MICHELLE KIOUS: So you think that this mark is at less than one-half.

STUDENT: Oh, I mean ...

MICHELLE KIOUS: You think it's more? Okay and you also think it's more? How do you know? Where would one-half be?

STUDENT: Right here.

MICHELLE KIOUS: Okay. All right. So I noticed that there are some marks that are already here. So what do you think...let’s forget about this right now. What do you think these marks indicate?

STUDENT: I think they indicate one-thirds.

MICHELLE KIOUS: So let's... Thirds, can you point out the thirds? Where would one-third be?

STUDENT: One-third and two-thirds.

MICHELLE KIOUS: So one-third, two-thirds, three-thirds. Is three-thirds the same as one whole?


MICHELLE KIOUS: Hmm. So you said one-third, two-thirds, three-thirds. So what would this line, Dwight, indicate, that she just said?

STUDENT: Two-thirds.

MICHELLE KIOUS: So two-thirds. And so this is one whole. What do you notice about where the star is placed?

STUDENT: It's near the middle.

MICHELLE KIOUS: Near the middle, between what two points?

STUDENT: Between two-thirds and one-third.

MICHELLE KIOUS: Okay. So do you remember that I said it was okay to draw on this diagram? Do you... might you want to draw, a line? Some lines to sho-, that might help you figure out where this is? Do you want to try or do you want...Dwight, do you want to draw some lines? Do you want Cida to try?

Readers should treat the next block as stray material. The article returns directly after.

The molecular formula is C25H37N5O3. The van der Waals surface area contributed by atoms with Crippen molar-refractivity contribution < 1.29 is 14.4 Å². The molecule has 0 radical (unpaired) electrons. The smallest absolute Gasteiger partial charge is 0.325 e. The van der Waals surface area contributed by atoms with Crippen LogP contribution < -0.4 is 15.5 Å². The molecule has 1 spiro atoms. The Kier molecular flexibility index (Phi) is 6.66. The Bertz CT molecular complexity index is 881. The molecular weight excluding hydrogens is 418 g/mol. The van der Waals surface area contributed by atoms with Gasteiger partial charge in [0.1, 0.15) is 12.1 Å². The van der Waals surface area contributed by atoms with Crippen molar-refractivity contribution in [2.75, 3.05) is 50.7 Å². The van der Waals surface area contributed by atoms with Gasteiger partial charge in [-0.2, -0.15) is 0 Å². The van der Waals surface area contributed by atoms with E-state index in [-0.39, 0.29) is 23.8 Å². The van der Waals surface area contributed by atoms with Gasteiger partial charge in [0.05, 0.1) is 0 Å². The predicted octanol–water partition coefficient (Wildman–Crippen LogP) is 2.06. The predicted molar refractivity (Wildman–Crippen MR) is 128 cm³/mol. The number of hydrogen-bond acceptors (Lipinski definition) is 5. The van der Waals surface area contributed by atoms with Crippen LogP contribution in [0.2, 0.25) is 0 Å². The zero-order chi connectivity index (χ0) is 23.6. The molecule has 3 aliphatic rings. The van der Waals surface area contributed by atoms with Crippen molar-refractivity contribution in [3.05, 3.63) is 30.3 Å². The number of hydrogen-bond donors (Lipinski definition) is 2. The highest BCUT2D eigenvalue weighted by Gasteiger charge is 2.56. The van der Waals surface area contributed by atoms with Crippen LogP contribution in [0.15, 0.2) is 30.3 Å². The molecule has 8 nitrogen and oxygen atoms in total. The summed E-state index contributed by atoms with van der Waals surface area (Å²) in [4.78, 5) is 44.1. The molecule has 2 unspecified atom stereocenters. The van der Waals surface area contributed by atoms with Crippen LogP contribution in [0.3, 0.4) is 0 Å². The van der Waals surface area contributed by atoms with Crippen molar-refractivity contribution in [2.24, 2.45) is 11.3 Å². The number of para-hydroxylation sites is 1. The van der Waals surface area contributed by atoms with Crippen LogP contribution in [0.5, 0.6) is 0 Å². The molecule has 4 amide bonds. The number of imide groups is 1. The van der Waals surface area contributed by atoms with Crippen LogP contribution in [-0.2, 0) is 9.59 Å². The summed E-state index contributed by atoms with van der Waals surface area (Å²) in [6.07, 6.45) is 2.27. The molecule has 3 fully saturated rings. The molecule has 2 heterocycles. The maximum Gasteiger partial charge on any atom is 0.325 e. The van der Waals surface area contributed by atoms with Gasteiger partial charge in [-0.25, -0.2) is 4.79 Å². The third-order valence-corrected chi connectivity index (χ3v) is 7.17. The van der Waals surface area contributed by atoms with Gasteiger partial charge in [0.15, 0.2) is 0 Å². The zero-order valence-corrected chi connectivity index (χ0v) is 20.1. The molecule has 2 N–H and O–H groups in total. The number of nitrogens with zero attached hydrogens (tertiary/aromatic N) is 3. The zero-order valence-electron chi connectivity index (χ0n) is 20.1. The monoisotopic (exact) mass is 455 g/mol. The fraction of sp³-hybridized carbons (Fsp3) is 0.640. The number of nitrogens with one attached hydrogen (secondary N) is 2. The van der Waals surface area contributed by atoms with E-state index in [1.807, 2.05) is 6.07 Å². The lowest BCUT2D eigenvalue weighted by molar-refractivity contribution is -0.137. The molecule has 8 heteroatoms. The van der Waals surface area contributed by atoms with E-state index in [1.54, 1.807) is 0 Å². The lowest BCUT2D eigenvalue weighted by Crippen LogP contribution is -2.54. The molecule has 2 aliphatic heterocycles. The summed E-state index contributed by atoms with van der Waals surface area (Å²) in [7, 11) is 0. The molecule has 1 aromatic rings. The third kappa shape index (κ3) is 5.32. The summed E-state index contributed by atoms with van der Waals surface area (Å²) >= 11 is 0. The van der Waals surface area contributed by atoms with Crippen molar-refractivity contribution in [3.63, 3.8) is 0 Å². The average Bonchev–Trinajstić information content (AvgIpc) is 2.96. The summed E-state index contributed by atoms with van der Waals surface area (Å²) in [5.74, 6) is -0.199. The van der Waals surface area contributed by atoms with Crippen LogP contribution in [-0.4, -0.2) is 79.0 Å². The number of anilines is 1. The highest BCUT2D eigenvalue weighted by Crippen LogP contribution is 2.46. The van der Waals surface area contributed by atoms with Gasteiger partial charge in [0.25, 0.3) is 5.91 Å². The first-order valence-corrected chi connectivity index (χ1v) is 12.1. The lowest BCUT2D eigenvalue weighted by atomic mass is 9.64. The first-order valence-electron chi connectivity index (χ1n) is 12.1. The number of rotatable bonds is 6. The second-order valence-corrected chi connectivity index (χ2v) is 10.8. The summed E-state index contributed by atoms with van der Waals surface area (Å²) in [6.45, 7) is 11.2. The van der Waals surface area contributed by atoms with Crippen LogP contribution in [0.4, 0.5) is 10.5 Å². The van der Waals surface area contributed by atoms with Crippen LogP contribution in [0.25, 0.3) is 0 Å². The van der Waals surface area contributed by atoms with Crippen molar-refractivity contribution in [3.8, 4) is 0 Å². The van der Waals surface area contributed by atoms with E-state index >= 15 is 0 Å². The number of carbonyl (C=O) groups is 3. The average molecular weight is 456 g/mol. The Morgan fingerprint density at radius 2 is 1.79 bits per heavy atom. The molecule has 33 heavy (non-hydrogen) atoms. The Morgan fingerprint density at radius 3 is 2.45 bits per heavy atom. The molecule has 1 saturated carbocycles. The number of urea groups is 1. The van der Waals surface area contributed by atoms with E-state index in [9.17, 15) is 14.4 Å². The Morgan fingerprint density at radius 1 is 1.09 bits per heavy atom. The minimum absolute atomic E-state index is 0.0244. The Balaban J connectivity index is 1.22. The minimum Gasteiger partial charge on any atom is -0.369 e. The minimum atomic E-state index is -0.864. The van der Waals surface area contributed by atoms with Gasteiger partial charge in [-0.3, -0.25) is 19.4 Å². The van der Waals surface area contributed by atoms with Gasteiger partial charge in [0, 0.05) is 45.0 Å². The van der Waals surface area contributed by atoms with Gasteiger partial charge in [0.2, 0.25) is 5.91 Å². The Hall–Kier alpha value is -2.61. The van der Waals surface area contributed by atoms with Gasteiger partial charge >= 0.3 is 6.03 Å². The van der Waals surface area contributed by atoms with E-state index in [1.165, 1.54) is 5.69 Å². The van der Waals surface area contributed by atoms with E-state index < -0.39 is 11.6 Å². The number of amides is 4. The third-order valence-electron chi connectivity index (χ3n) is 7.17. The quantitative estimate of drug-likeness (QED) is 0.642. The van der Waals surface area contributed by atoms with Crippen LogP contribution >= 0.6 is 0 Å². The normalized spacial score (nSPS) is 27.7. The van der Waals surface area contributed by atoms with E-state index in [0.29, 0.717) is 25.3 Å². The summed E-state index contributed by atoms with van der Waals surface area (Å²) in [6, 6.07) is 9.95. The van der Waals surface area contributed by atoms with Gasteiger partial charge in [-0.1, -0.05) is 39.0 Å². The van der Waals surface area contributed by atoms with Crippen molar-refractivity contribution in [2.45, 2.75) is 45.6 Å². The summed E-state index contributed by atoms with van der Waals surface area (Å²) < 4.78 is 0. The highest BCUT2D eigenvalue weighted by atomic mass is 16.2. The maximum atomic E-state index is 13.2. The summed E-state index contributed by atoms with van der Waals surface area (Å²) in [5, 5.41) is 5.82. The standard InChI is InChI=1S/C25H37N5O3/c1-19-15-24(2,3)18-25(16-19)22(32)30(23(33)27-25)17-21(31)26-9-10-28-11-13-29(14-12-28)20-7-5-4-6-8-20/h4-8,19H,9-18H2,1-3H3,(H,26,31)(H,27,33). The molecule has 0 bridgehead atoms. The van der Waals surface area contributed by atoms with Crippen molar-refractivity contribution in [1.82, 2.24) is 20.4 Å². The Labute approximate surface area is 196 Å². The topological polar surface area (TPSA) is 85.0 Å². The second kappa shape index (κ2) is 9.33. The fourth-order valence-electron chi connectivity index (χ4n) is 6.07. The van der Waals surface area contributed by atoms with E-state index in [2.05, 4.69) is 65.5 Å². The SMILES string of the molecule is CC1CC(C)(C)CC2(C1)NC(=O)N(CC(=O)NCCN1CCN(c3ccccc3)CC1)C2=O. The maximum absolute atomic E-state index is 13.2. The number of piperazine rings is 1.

MICHELLE KIOUS: Okay, so you can agree or disagree. So can you draw some lines that might help you figure out where this place is?


MICHELLE KIOUS: Ah! Okay. So now that we're looking at that, can you tell me how many equal pieces it's now divided into, if we consider that a line? So let's go ahead. Ready, count.

STUDENT: One, two, three, four, five, six. Six.

MICHELLE KIOUS: So what ... how many equal parts?


MICHELLE KIOUS: Six. So one whole would be how many sixths?


STUDENT: Six wholes.

MICHELLE KIOUS: Six-sixths. Hmm. So what do you think that would be?

STUDENT: Five-sixths.

MICHELLE KIOUS: Do we have a, a fraction that is equivalent to five-sixths? Or do we have five-sixths? Look at your fractions.

STUDENT: There’s only five-sixths.



MICHELLE KIOUS: Okay. Are you ready to cut?


MICHELLE KIOUS: Do you both agree?


MICHELLE KIOUS: Okay, so I'm looking at these two and this.

STUDENT: Uh-huh.

MICHELLE KIOUS: Do, um, do they represent more or less than one whole?

STUDENT: Um, more.


MICHELLE KIOUS: More? Okay, so does your drawing represent more than one whole?

STUDENT: Uh, yeah.

MICHELLE KIOUS: Where is the one whole marked on your drawing?